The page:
Wed. Oct 27th, 2021

The price tag for Ottawa’s new central library has shot up $ 131 million – an increase of nearly 75 percent – to $ 306 million, leaving the city on the hook for another $ 65 million, according to a report released Thursday.

Known as Ādisōke, an Anishinaabemowin phrase meaning storytelling, the new super-library is a joint project between the Ottawa Public Library and the Federal Library and Archives Canada (LAC), where the costs are spread over approx. 60-40.

The building will stand – some excavations and land clearing have already begun – on Albert Street at the east end of LeBreton Flats.

The cost of the project was to be set at $ 175 million, with the federal government paying $ 71 million. The city would then pick up the remaining $ 104 million plus an additional $ 18 million for the 200-seat underground garage.

When the two listed bidders submitted their proposals last month, each of them was very overbudgeted. PCL Construction had the lowest bid of $ 334 million with the price tag on the garage $ 10 million more than expected.

The city’s portion of the project has now increased by $ 64 million to $ 168 million. And according to the report, an additional $ 1.2 million will be required to fit food and beverages in the new library.

That means the city must find more than $ 65 million to keep the project alive, an issue it will discuss at a special finance and economic development committee meeting on Oct. 19.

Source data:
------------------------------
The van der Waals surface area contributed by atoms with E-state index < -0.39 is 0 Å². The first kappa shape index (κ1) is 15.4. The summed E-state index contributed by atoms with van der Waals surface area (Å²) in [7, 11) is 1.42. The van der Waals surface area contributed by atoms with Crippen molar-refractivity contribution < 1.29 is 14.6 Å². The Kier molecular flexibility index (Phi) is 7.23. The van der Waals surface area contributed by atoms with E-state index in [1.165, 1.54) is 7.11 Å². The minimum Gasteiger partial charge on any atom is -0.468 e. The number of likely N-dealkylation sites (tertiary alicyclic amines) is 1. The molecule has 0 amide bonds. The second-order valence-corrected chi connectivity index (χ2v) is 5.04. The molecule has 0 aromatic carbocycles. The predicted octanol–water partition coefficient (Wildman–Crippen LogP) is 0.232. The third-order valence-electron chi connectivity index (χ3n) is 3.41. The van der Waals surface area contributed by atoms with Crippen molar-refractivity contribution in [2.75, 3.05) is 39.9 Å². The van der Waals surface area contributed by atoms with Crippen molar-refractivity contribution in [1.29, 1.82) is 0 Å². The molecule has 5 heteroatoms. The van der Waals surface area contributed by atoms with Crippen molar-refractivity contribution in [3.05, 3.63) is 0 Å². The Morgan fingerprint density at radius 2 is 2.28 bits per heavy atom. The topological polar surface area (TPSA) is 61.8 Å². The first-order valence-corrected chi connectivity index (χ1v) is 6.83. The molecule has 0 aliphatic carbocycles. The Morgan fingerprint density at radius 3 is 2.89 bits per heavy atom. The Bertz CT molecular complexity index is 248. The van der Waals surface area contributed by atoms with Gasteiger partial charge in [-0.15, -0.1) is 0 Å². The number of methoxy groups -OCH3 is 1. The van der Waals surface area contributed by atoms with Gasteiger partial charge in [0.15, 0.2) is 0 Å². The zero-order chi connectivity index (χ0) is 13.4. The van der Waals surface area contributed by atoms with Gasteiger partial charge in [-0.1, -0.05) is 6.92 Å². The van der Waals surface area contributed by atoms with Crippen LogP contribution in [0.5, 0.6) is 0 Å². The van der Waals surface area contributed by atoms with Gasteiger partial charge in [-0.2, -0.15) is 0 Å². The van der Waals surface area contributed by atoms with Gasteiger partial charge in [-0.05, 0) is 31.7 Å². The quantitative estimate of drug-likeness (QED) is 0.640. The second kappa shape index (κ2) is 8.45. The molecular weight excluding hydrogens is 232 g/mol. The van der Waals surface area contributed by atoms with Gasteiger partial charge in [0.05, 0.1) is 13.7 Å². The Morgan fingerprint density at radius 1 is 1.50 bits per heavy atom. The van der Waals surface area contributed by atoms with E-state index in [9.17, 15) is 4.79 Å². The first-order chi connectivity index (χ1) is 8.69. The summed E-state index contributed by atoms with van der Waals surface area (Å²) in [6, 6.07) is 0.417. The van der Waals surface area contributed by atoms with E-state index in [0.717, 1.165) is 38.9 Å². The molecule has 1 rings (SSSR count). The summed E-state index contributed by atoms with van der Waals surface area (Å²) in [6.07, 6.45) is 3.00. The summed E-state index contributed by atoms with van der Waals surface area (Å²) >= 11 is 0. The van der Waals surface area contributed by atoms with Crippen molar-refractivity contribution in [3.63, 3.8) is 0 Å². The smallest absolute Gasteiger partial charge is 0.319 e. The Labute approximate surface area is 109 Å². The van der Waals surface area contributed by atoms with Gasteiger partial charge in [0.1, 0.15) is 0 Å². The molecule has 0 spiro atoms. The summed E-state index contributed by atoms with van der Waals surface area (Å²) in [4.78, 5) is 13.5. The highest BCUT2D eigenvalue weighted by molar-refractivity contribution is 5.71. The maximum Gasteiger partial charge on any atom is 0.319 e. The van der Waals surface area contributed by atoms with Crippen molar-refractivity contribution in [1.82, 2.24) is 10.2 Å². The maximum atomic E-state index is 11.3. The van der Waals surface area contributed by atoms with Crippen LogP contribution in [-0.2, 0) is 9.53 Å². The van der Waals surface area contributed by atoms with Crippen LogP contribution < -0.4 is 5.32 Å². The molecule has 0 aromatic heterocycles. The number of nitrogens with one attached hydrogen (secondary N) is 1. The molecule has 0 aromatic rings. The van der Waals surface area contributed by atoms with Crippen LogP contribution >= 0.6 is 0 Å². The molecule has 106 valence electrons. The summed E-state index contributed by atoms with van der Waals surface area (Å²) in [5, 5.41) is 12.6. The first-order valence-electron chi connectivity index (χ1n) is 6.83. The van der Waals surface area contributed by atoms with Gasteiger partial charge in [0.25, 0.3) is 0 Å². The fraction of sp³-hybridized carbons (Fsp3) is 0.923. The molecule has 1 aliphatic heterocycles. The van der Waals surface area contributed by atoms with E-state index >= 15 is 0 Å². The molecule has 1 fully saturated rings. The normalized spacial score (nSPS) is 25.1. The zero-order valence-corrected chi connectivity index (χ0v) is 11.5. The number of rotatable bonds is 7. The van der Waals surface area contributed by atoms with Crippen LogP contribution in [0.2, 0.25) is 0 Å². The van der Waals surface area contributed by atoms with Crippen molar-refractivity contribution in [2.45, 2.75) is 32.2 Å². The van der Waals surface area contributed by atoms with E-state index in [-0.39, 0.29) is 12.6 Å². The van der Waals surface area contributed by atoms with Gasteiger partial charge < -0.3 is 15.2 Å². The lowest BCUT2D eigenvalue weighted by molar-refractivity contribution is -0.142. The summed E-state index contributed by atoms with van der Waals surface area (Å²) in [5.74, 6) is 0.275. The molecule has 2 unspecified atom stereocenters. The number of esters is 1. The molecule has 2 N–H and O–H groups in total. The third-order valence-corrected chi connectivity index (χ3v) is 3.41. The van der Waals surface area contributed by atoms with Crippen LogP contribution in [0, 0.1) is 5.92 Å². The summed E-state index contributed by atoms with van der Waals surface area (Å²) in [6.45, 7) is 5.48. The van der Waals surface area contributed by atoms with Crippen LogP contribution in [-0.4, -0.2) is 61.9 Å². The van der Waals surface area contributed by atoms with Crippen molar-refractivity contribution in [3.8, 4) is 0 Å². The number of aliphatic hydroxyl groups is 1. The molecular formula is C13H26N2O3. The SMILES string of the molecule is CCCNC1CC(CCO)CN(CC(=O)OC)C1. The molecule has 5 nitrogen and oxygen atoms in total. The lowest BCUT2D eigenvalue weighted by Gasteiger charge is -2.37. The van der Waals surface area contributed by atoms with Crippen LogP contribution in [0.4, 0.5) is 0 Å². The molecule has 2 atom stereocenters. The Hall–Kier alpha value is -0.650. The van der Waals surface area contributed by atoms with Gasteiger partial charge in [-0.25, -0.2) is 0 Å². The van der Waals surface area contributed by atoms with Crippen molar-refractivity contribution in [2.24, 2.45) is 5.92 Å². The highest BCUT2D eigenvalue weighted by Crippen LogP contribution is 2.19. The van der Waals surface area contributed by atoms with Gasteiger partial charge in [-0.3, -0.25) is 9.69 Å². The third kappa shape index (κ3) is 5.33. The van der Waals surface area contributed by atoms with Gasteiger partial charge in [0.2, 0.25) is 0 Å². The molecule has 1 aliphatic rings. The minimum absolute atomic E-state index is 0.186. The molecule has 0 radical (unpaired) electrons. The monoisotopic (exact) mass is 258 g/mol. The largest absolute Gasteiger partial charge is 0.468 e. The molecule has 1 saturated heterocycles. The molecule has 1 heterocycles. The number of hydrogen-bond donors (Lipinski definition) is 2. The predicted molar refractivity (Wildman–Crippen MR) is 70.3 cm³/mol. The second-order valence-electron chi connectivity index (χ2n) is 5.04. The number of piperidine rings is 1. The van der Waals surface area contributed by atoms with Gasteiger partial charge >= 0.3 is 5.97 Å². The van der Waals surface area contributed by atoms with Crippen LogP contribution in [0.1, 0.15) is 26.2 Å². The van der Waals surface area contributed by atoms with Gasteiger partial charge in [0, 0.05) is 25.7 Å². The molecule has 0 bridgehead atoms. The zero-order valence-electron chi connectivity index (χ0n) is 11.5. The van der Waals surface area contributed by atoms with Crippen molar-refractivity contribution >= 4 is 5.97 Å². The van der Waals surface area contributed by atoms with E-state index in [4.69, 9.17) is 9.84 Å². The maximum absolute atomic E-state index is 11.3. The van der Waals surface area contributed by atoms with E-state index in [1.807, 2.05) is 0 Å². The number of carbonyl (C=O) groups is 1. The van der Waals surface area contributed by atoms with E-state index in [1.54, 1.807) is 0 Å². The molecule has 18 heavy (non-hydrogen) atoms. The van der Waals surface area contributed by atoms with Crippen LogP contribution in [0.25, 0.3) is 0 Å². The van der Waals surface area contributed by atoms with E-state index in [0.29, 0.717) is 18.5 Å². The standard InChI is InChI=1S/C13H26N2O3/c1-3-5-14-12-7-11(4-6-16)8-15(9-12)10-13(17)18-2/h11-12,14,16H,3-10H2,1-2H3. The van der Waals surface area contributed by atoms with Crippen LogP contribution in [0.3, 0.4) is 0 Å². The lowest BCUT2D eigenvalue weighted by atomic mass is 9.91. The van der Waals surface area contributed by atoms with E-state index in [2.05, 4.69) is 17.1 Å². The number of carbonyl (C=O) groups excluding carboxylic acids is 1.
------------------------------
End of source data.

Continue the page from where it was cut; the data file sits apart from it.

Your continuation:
The design of the new library was unveiled in April this year. And in August, the new name was revealed: Ādisōke, an Anishinaabemowin phrase meaning storytelling. (Alexander Behne / CBC)

The Treasury Board has already approved the increased costs for the federal part of the project.

City staff recommend that the city borrow an additional $ 36 million because the extra debt falls within the council’s self-imposed ceiling of 7.5 percent of the tax revenue that goes to debt service.

The library would contribute $ 28 million: $ 16 million would come from the library’s own surplus fund (it has saved millions over the last 18 months due to COVID-19 restrictions) and $ 12 million would come from a development fee fund that pays to expand public libraries.

The city would also borrow an additional $ 10 million to pay for the overrun costs for the parking garage. The underground garage is paid for by parking fees.

The end date has also been postponed by another year – again. The original completion date was in 2023, but it has now been moved to 2026, provided the council approves the extra money for the project.

Construction inflation blamed: report

The report blames the giant leap in the project’s budget on rising construction costs.

In 2016, when it estimated the cost of the library, the city’s purchasing staff included a 10% “escalation preparedness”, but it has now ballooned by 55 percentage points, according to the report.

“Actually observed construction inflation in Ottawa, as outlined by Statistics Canada for midpoint construction, is currently above 65 percent, as has been confirmed by a third-party volume meter,” the report said.

The report further states that COVID-19 increases costs due to material shortages, supply chain pressures, impact on labor and “an overheated market.”

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